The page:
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Is Chineseness too big for China? Chineseness in negotiation in minoritarian practices of Organhaus art space (Journal of Contemporary Chinese Art, 3: 1+2, pp. 13–26)

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This article aims to bring to light the heterogeneity and nomadic character of 'Chineseness' by mapping the curatorial practice of the Chongqing-based art space Organhaus. Their curatorial projects involving Xinjiang and Iran shall be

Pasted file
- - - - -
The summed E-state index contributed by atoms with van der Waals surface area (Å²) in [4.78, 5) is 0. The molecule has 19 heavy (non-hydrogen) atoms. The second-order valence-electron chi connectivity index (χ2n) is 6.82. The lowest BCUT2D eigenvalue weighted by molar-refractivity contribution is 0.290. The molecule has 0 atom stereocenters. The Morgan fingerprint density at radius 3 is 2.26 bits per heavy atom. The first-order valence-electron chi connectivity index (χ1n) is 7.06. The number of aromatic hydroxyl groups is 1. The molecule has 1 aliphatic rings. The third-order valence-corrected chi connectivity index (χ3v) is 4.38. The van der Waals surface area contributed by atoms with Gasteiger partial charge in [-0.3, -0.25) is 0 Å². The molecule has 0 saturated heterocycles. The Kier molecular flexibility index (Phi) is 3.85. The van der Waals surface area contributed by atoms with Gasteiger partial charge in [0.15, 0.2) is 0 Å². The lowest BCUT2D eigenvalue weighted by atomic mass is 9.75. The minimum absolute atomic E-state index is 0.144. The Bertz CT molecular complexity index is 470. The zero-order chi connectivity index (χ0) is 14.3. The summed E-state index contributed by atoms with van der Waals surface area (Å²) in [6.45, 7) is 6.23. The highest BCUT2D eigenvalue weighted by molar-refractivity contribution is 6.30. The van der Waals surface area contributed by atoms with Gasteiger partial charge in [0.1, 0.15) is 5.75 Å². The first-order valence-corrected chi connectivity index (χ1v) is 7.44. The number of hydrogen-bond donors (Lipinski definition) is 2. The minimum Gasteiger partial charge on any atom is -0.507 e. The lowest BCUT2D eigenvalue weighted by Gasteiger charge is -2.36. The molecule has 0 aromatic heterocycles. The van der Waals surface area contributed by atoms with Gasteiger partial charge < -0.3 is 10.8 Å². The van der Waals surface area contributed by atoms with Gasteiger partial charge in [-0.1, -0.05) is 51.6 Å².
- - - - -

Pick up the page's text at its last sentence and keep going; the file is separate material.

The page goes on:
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  13 JCCA 3 (1+2) pp. 13–26 Intellect Limited 2016 Journal of Contemporary Chinese Art Volume 3 Numbers 1 & 2 © 2016 Intellect Ltd Article. English language. doi: 10.1386/jcca.3.1-2.13_1 KEYWORDS Contemporary Chinese artcuratorial practiceChinesenessempireminoritariannomadic MI YOU Academy of Media Arts Cologne Is Chineseness too big for China? Chineseness in negotiation in minoritarian practices of Organhaus art space 1 ABSTRACT This article aims to bring to light the heterogeneity and nomadic character of ‘Chineseness’ by mapping the curatorial practice of the Chongqing-based art space Organhaus. Their curatorial projects involving Xinjiang and Iran shall be examined through the lens of ‘minoritarian practice’, which at the same time affords a tool  for unpacking the notion of Chineseness as related to empire, state and in an inter- Asian context. It shall be argued that it is through minoritarian practices that nego-tiation and actualization of Chineseness emerge. INTRODUCTION This article aims to bring to light the heterogeneity and nomadic charac-ter of ‘Chineseness’ by mapping the curatorial practice of the Chongqing-based art space Organhaus. It does so by analysing a few curatorial projects 1. Based on a paper presented at ‘(In)Direct Speech. ‘Chineseness’ in Contemporary Art Discourse and Practice: Art Market, Curatorial Practices and Creative Processes, 16–19 March 1. 2. 3. 4. 5. 6. 7. 8. 9. 10. 11. 12. 13. 14. JCCA_3.1&2_You_13-26.indd 138/31/16 11:08 AM  Mi You 14 Journal of Contemporary Chinese Art 2015, University of Lisbon. undertaken by Organhaus that show affinity to a Deleuze-inspired ‘minori-tarian politics’, based on which a trajectory with articulated concerns for minorities within China and of China’s Asian neighbours could be discerned. ‘Chineseness’ will be examined in this dynamic minoritarian network – indeed, its validity will be questioned and reconciled only inso-far as it gets fragmentized and reactivated in the face of such minoritarian networks.To set a stage for my rather dramatic title question ‘Is Chineseness too big for China’, which intrinsically embeds the question ‘Is Chineseness too big for China as a nation’, and as an offshoot question, ‘Is China too big for Asia’, the article will start with two equally dramatic, perhaps somewhat blatant, yet nevertheless provocative, quotations:The first quotation concerns Chineseness and China as nation, or nation state – ‘ 中国者吾中国人之中国 ’/‘China is the China of the Chinese’. It was a slogan demonstrating the coming of age of Chinese nationalis-tic consciousness from the year 1900, which fitted the progressive thinkers  who found themselves in a deteriorating imperial dynasty fighting a losing battle against foreign invaders. As such it was indeed a powerful political instrument for the circumstances then. Yet it survives conceptual history regarding nation and people until today. It is a nationalistic view that does not account fully for minorities, both in political terms for ethnic minori-ties (Matten 2012: 56) and, as Paul Gladston argues, in a conceptual realm such as contemporary art, where under the definition of ‘contemporary Chinese art’ artists whose ‘ethnic/cultural identities as Chinese cannot be linked directly to the geographical space of mainland China’ are marginal-ized (Gladston 2010).The second claim is Korean scholar Baik Young-seo’s ‘there is no “Asia” in China’ (2002: 277). While oversimplifying, it pinpoints the lack of horizon-tal awareness of Chinese intellectuals on their neighbouring societies, or a horizontal way of conceptualizing Asia altogether, save for a few short-lived attempts, which will be explained later. In a way, the two claims serve as reminders of historical practices concern-ing what ‘Chineseness’ means and what it does, onto which present day poli-tics could be measured. Indeed, to certain degrees, contemporary Chinese society is not immune to regression into those claims. One need only to glimpse into how social media users recently reacted to confrontations between ethnic groups versus Han Chinese, where being of Han ethnicity dominates the discourse of Chineseness. Bearing these in mind, the article  will proceed as follows:First I will introduce the geopolitical as well as social conditions under  which Organhaus Art Space functions, so as to anchor their curatorial practice in a larger context.I will highlight two selected projects that, investigated through the lens of cultural studies and critical theory, present a particular ‘minoritarian practice’ and ‘nomadic practice’. The emphasis of the study here is as much on the curatorial and conceptual set-up of the projects as on particular works that emerge from the set-up and that answer to ‘minoritarian practice’. By mapping the geopolitical outreach of Organhaus, we may come to understand a cultural consciousness in its operation that helps us unpack ‘Chineseness’. Hence, while introducing the work of Organhaus, I will attempt to interrelate this ‘minoritarian practice’ to ‘Chineseness’, problema-tizing and expanding the theoretical scope of the latter. 1. 2. 3. 4. 5. 6. 7. 8. 9. 10. 11. 12. 13. 14. 15. 16. 17. 18. 19. 20. 21. 22. 23. 24. 25. 26. 27. 28. 29. 30. 31. 32. 33. 34. 35. 36. 37. 38. 39. 40. 41. 42. 43. 44. 45. 46. 47. 48. 49. 50. 51. 52. JCCA_3.1&2_You_13-26.indd 148/31/16 11:08 AM  Is Chineseness too big for China? www.intellectbooks.com 15 TRAJECTORY OF ORGANHAUS Founded in 2007, Organhaus is a not-for-profit art space dedicated to experi-mental arts situated in Chongqing, a metropolis in the less-developed heart-land of China. The core team of Organhaus is composed of artist YANG Shu and curator Ni Kun. In the inaugural years, Organhaus was preoccupied with organizing general exhibitions of young artists and residency programmes. In retrospect, it seems that this was a much-needed gesture in the city of Chongqing, where nearly no resource was available for young independ-ent artists. Over the years, Organhaus has changed from merely provid-ing a platform for artistic showcase to a full-fledged space with clear visions and sounded plans covering artistic research and production, as well as an exchange network with various international partners (mainly through the international outreach of Triangle Network). All the while, Organhaus focuses on young artists in their 30s and 40s from the region and beyond. The minor geography, combined with lack of commercial and state-support infrastructure for art common in major cities like Beijing, Shanghai and Guangzhou, affords a ground for Organhaus to position itself uniquely. Organhaus demonstrates keen local awareness in their curatorial and research projects dedicated to nurturing artists from the region. They host annual work-shops for local artists to introduce their works, and have thus fostered a spirit of local community. In the programme 十日谈 /Decamerone, they invite one artist to reflect on his or her practice over a series of talks with the Organhaus team, and at the end a small exhibition will be put up that shows the artis-tic works in relation to this reflection. Another focus point of their work is the social implications of urban transformation, underway at massive scale in the region, under the rubric of which they have supported the works of artist  Wang Haichuan with a Soviet-era working community facing relocation in Chongqing (Figure 1), and artist collective Chen Jianjun and Cao Minghao  with urbanization-bound Kunshan Village outside the metropolitan city of Chengdu. How being outside art world epic centres in China reflects on the local art scene is not just on the level of resources, but it also creates a kind of historical hollowness. Organhaus is critical of the historicization and canonization that derive from mainstream art media operation. The selection and admittance of a particular artwork from a regional context into art world centres flattens  Figure 1: Wang Haichuan, Tongyuanju  (2012). Copyright Organhaus. Courtesy of Organhaus. 1. 2. 3. 4. 5. 6. 7. 8. 9. 10. 11. 12. 13. 14. 15. 16. 17. 18. 19. 20. 21. 22. 23. 24. 25. 26. 27. 28. 29. 30. 31. 32. 33. 34. 35. 36. 37. 38. 39. 40. 41. 42. 43. 44. 45. 46. 47. 48. 49. 50. 51. 52. JCCA_3.1&2_You_13-26.indd 158/31/16 11:08 AM  Mi You 16 Journal of Contemporary Chinese Art  2. There is, of course, a need to develop critical theory and cultural studies rooted in the ‘Chinese’ soil. Some of the Vitalist school thinkers such as Spinoza and Deleuze certainly share affinities with Chinese traditional thinkers. Zhuang Zi’s non-representational view on language could be compared to Deleuze’s nomadism. The question is, how to push Chinese thinking into critical theory adequate for understanding and enacting politics today. Fabian Heubel, for example, has devoted much work on this front. Here, for a clear and articulated analytical framework, I mainly draw on ‘Western’ theorists. out the differences and nuances of thinking, and instead creates a uniformed history of practices. What Organhaus strives for is to document contemporary critical practices in the long run, while not attempting to foreclose the poten-tial and the unknown by over-historicization.Regarding this thinking-while-doing without historicization, we could  witness how Organhaus carefully positions itself in working with socially engaged art practices in recent years. It is clear to them that ‘community art’ as a borrowed concept from the West and often mediated by artists from Taiwan usually loses its micro-political edge when practised in China, for there is no space in highly policed Chinese society to exercise such politics. Instead of making ‘politically correct’ community art projects, popularly practised and instrumentalized by the government, Organhaus curator Ni Kun goes into discussions with the artists concerning the particularity of local communities, so that the artists often develop works that come out of the inherent logic of a community. These projects are usually long term and on experimental basis,  which will hopefully ‘contribute to social progress’ (Ni 2014). TWO CURATORIAL PROJECTS OF ORGANHAUS AND MINORITARIAN PRACTICE The two curatorial projects of Organhaus I will draw on for the analysis are the residency programme they have set up with various partners in Tehran, Iran, and ‘ 日常牧场  –  新丝绸之路国际影像展 /‘Daily Pasture – video and photo exhibition on the new Silk Road’, an exhibition in Urumqi, the capital of Xinjiang province where the historical Silk route traverses. In the former, two Chinese and two Iranian artists work, respectively, in Chongqing and Tehran for four weeks to make works; the locally produced work will be shown together with the local artists’ works. In the latter, Ni Kun, curator of Organhaus, worked with Xinjiang Contemporary Art Museum supported by the district-level government to investigate contemporary artistic positions in China, Iran, Bangladesh and Turkey. One of the things that conjoin Chongqing, Urumqi and Tehran/Iran for a study of the curatorial approach of Organhaus is a shared minoritarian stand-ing in terms of locus of artistic action. This is not an absolutist remark on the geo-politics of the cities in their respective state or region, and certainly not intended to discredit the much vibrant art scene in each city (to compare the difference of the artistic productions from these three cities/regions will be but another study); yet, such a minoritarian standing arises in the framework of a more dominant and normative order – in this case against more market-driven centres of the arts: that is, Beijing and Shanghai in China and the Gulf region as a centre of greater Central Asia. To understand the minoritarian standing, I will draw on Deleuze-inspired critical theory that has its resonance in feminism, post-humanism and post-colonialism among other discourses in the past few decades 2 . In Deleuze, a minority is related to absolute numbers but is defined ‘by its capacity to become, or in its subjective geography, to draw for itself lines of fluctuation that open up a gap and separate it from the axiom constituting a redundant majority’ (Conley 2005: 167). On the contrary, ‘[a] majority is linked to a state of power and domination’ (Conley 2005:167). Hence, Organhaus’ curatorial position is to be viewed in its capacity to evolve, to reach out and to react to changing conditions that subsume them into a minoritarian vis-à-vis a majoritarian position. It is on this disparate ground that we could situate the 1. 2. 3. 4. 5. 6. 7. 8. 9. 10. 11. 12. 13. 14. 15. 16. 17. 18. 19. 20. 21. 22. 23. 24. 25. 26. 27. 28. 29. 30. 31. 32. 33. 34. 35. 36. 37. 38. 39. 40. 41. 42. 43. 44. 45. 46. 47. 48. 49. 50. 51. 52. JCCA_3.1&2_You_13-26.indd 168/31/16 11:08 AM  Is Chineseness too big for China? www.intellectbooks.com 17 discussion of ‘Chineseness’, which is not a unitary oneness but is internally differentiated.On a rhetoric level, the Chinese government seems to embrace inherent differences within the country, sometimes evoking the Confucian idea ‘ 和而不同 ’ (‘harmony in diversity’). The nuances in such propagations should not be dismissed; yet it is what goes before, behind and beyond this political wishful thinking that is at issue here: the history of China in the twentieth century as a ‘history of nation’ as well as a ‘history of national coercion’ (Baik 2015: 207) is not only inevitable, but its aftermath is felt. This is due to the historical fact that the nature of nation-building projects is at the same time liberating and repressing (Baik 2015: 207). This history of national coercion is testified by such claims as ‘China is the China of the Chinese’ in the early modernization period, and trickles down to today’s society in various disguises. Indeed, it seems that China, on a state level, is keen to assert – or, shall we say, reassert – itself as an empire, different in form from a unitary nation state, on which the modern world system is based. Yet, as Baik points out, ‘simply reiterating and overemphasizing China’s historical continuity will not enable the overcoming of the dichotomy between tradition and modernity’ (2015: 209). The rhetoric slippage takes no account of the differentiated political status of the ‘Chinese empire’ relative to the changes in the rest of the world, much less its internal discontinuities and ruptures. The successful churning of such an image of China as empire with renewed influence to exert onto the  world constitutes a majoritarian regime, if not yet full-fledged in practice, runs the danger of homogenization of differential thinking. In this way, ‘China’ as a mental construct and its associated ‘Chineseness’ could be read as trans-forming ‘from a concrete geopolitical location, and a specifically grounded history, into an abstract concept and a normative ideal that can be imple-mented across space and time’ (Braidotti 2012: 210). It is worth noting how ‘deconstructive’ or ‘postmodern’ this China has become – in that it encom-passes its own constructed reality of old Chinese empire and has made a new Chinese empire. Moreover, given the basic constituent structure of the empire – that of a centre dominating its peripheries – we should not discount the various activ-ities and interactions among the weaker parts on the periphery. Historians have carried out research on the network aspect of the tributary system, a pillar in the traditional Chinese world order of tianxia  , or ‘everything under heaven’, whereby the weaker countries on the periphery enter into tributary relation with China, the latter being self-positioned in the centre.It is crucial to understand the dynamism in the tianxia  world system. Hamashita Takeshi’s research highlights the network in and off-shooting from the tianxia  world system instead of the centre–periphery dichotomy. In this light, ‘at the beginning of the nineteenth century, the overseas Chinese private trade network successfully transformed the official tribute system into a private trade system, and this was the result of long-term processes’ (Wang 2007: 21). Furthermore, studies suggest that the form of trade activi-ties in South East Asia included smuggling and arms trafficking. This devel-opment signals a breaking out of the tributary system (Wang 2007: 21). Here, the historical development of networks is precisely the result of shifts in the existing relations between centre and periphery (Wang 2007: 22). This signals the dynamic process of becoming in a structurally unstable moment, and this very becoming does not seek to produce representation of the majoritarian structure, but constitutes its own flow of desire. In other words, 1. 2. 3. 4. 5. 6. 7. 8. 9. 10. 11. 12. 13. 14. 15. 16. 17. 18. 19. 20. 21. 22. 23. 24. 25. 26. 27. 28. 29. 30. 31. 32. 33. 34. 35. 36. 37. 38. 39. 40. 41. 42. 43. 44. 45. 46. 47. 48. 49. 50. 51. 52. JCCA_3.1&2_You_13-26.indd 178/31/16 11:08 AM